Zipflinger is a library dedicated to ZIP files manipulation. It can create an archive from scratch but also add/remove entries without decompressing/compressing the whole archive.
Partial zip64 format is supported (with full-support coming in next CL):
The goal of the library is to work as fast as possible (its original purpose is to enable fast Android APK deployment). The two main features allowing high-speed are Zipflinger's ability to edit the CD of an archive and its usage of zero-copy transfer when moving entries across archives.
The library is made of four components named ZipArchive, Freestore, Mapper (Input), and Writer (Output).
+------------------------------------+ | ZipArchive | +------------+-----------+-----------+ | Freestore | Mapper | Writer | +------------+-----------+-----------+ ^ + | | + v +------------------------------------+ | MYFILE.ZIP | +------------------------------------+
Design choice discussion:
In order to avoid creating holes when editing an archive, zipflinger recommends (but does not enforce) submitting all delete operations first and then submit add operations. A “deferred add” mechanism was initially used where delete operations were carried immediately but additions were deferred until the archive was closed. This approach was ultimately abandoned since it increased the memory footprint significantly when BytesSource were involved.
ZipArchive is the interface to the users of the library. This is where an archive is created and/or modified. Typically an user will provide the path to an archive and request operations such as add/delete.
In the code sample below, an Android APK is “incrementally” updated. The AAPT2 output (recognizable to its file extension .apk_) is opened. Since the archive exists, it will be modified. Had it not existed, the archive would have been create. Two operations are requested:
ZipArchive archive = new ZipArchive("app.ap_"); // Delete (to reduce holes to a minimum, it is mandatory to do all delete // operation first). archive.delete("classes18.dex"); // Add sources FileSource source = new FileSource("/path/to/file", "entryName"); archive.addFile(source); // Don't forget to close in order to release the archive fd/handle. archive.close();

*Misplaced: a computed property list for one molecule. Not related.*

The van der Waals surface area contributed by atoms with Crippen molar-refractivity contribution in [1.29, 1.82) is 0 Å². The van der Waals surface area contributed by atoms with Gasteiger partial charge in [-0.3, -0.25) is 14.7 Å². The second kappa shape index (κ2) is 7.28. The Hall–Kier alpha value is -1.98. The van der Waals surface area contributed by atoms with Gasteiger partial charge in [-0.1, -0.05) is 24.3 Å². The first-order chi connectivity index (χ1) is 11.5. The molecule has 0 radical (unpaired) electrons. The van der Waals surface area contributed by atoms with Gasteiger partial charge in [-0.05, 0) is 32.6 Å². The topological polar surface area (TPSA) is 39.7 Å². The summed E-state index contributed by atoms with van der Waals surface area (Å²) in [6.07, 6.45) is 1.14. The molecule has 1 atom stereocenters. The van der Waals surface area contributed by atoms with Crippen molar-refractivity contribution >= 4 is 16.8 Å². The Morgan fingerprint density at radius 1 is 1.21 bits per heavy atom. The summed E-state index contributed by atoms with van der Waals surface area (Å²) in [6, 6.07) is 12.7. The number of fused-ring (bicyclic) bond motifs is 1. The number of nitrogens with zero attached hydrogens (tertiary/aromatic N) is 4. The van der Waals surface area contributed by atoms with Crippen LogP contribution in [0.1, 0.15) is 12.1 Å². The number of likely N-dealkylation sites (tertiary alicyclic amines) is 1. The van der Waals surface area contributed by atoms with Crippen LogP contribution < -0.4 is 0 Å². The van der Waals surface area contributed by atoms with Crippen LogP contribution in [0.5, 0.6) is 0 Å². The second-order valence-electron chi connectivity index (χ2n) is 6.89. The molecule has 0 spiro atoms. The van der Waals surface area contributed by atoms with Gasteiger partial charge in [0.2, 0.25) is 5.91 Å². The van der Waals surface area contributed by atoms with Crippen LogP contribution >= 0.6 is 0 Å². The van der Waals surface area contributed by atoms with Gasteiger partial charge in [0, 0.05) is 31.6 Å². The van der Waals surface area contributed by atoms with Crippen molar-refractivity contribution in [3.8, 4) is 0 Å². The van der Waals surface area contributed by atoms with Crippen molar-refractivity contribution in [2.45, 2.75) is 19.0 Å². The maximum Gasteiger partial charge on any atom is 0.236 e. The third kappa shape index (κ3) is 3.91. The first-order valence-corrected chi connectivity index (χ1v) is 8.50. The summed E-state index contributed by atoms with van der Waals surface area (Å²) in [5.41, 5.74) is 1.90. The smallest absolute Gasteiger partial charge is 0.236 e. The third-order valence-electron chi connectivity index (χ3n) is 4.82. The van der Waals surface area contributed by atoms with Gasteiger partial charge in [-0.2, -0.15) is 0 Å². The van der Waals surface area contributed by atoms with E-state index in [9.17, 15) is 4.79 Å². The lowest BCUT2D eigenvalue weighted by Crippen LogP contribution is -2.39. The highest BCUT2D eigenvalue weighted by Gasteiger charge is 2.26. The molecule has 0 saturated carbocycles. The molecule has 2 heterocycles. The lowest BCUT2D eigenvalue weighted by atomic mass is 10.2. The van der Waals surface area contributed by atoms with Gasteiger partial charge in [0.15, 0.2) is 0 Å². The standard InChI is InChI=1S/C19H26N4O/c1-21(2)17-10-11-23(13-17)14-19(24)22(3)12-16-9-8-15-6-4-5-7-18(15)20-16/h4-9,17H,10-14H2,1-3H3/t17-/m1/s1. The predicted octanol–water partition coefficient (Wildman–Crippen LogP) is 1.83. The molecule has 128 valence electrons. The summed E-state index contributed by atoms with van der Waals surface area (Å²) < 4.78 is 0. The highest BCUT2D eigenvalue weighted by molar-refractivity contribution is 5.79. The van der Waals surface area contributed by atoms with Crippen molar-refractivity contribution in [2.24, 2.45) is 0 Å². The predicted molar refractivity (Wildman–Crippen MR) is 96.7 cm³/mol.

Such an operation can be performed by Zipflinger in under 100 ms with a mid-range 2019 SSD laptop.
If an entry has been deleted in the middle of the archive, Zipflinger will not leaves a “hole” there. This is done in order to be compatible with top-down parsers such as jarsigner or the JDK zip classes. To this effect, Zipflinger fills empty space with virtual entries (a.k.a a Local File Header with no name, up to 64KiB extra and no Central Directory entry). Alignment is also done via “extra field”.
Entry name heuristic:
The mapper only plays a part when opening an existing archive. The goal of the mapper is to locate all entries via the Central Directories and build a map of the LRs (Local Record) , CDRs (Central Directory Record) and compile these information into a list of Entry. This data is fed to the FreeStore to build a map of what is currently used in the file and where their is available space.
Note that if a zip contains several entries with the same name, the last entry in CD order (not top-down) order is kept.
The freestore behaves like a memory allocator except that is deals with file address space instead of memory address space. The list of file locations is kept in a double linked list. Two consecutive free areas are never contiguous. If space is freed, adjacent free blocks are merged together. As a result, used space is implicitly described by the “gap” between two free blocks.
All write/delete operations in an archive must first go through the freestore.
Allocations alignment is supported on a 4 bytes basis . This is to accommodate Android Package Manager optimizations where a zip entry is directly mmaped. Upon requesting an aligned allocation, an offset must also be provided because whas needs to be aligned is not the ZIP entry but the zip entry payload.
All zip write operations are tracked by the Writer. This is done so an accurate map of written Locations can be generated when the file is closed and enable incremental V2 signing.
To add an entry to a zip, Zipflinger is fed sources. Four types of sources ares supported:
FileSource are used to connect a ZipArchive to a file. Content is loaded when ZipArchive.close() is invoked in order to reduce the memory footprint.
InputStreamSource are used to connect a ZipArchive with an InputStream. The stream is drained when ZipArchive.close() is called.
ZipSource allows to transfer entries from one zip to an other. Zero-copy is used to speed up transfer . Compression type/format is not changed during the transfer. Upon selecting an entry for transfer, ZipSourceEntry is returned. The handle is only used if alignment needs to be requested.
BytesSource are well-suited for payload already located in memory. The typical usecase is when an APK needs to be updated with a new file and also V1 signed. The new file will have been loaded from storage to generate a hash values. While the file bytes are loaded in memory they can be turned into a source for a zip entry.
All sources can be requested to be aligned via the Source.align() method. All sources except for the ZipSourceEntry can be requested to be compressed.